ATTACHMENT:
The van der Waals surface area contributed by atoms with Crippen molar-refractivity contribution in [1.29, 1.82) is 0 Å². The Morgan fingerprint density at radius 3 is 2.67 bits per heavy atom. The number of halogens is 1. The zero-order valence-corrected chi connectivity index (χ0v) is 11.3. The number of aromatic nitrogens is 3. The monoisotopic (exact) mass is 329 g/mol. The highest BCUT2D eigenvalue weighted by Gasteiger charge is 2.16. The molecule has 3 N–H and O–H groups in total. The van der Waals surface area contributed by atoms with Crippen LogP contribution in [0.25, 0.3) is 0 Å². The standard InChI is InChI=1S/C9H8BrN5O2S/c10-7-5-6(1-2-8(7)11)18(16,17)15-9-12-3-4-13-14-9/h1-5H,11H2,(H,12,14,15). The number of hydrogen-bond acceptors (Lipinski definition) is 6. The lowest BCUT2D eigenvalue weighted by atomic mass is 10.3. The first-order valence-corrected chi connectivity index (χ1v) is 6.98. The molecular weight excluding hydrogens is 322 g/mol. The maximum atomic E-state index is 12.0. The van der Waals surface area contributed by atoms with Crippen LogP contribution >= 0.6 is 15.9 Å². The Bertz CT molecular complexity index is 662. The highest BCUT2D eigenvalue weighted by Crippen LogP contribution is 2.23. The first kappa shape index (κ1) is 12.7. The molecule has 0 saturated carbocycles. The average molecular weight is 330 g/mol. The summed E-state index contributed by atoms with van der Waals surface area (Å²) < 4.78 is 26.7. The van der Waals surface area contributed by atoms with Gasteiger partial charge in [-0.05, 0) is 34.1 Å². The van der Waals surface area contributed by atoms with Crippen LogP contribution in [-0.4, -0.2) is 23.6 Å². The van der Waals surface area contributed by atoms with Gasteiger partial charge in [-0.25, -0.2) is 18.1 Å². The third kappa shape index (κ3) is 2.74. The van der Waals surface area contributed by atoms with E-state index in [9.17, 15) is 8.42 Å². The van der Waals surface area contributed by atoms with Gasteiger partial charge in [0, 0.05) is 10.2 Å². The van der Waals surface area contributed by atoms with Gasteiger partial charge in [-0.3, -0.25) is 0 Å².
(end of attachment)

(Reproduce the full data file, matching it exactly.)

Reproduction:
The van der Waals surface area contributed by atoms with Crippen molar-refractivity contribution in [1.29, 1.82) is 0 Å². The Morgan fingerprint density at radius 3 is 2.67 bits per heavy atom. The number of halogens is 1. The zero-order valence-corrected chi connectivity index (χ0v) is 11.3. The number of aromatic nitrogens is 3. The monoisotopic (exact) mass is 329 g/mol. The highest BCUT2D eigenvalue weighted by Gasteiger charge is 2.16. The molecule has 3 N–H and O–H groups in total. The van der Waals surface area contributed by atoms with Crippen LogP contribution in [0.25, 0.3) is 0 Å². The standard InChI is InChI=1S/C9H8BrN5O2S/c10-7-5-6(1-2-8(7)11)18(16,17)15-9-12-3-4-13-14-9/h1-5H,11H2,(H,12,14,15). The number of hydrogen-bond acceptors (Lipinski definition) is 6. The lowest BCUT2D eigenvalue weighted by atomic mass is 10.3. The first-order valence-corrected chi connectivity index (χ1v) is 6.98. The molecular weight excluding hydrogens is 322 g/mol. The maximum atomic E-state index is 12.0. The van der Waals surface area contributed by atoms with Crippen LogP contribution >= 0.6 is 15.9 Å². The Bertz CT molecular complexity index is 662. The highest BCUT2D eigenvalue weighted by Crippen LogP contribution is 2.23. The first kappa shape index (κ1) is 12.7. The molecule has 0 saturated carbocycles. The average molecular weight is 330 g/mol. The summed E-state index contributed by atoms with van der Waals surface area (Å²) < 4.78 is 26.7. The van der Waals surface area contributed by atoms with Gasteiger partial charge in [-0.05, 0) is 34.1 Å². The van der Waals surface area contributed by atoms with Crippen LogP contribution in [-0.4, -0.2) is 23.6 Å². The van der Waals surface area contributed by atoms with Gasteiger partial charge in [-0.25, -0.2) is 18.1 Å². The third kappa shape index (κ3) is 2.74. The van der Waals surface area contributed by atoms with E-state index in [9.17, 15) is 8.42 Å². The van der Waals surface area contributed by atoms with Gasteiger partial charge in [0, 0.05) is 10.2 Å². The van der Waals surface area contributed by atoms with Gasteiger partial charge in [-0.3, -0.25) is 0 Å².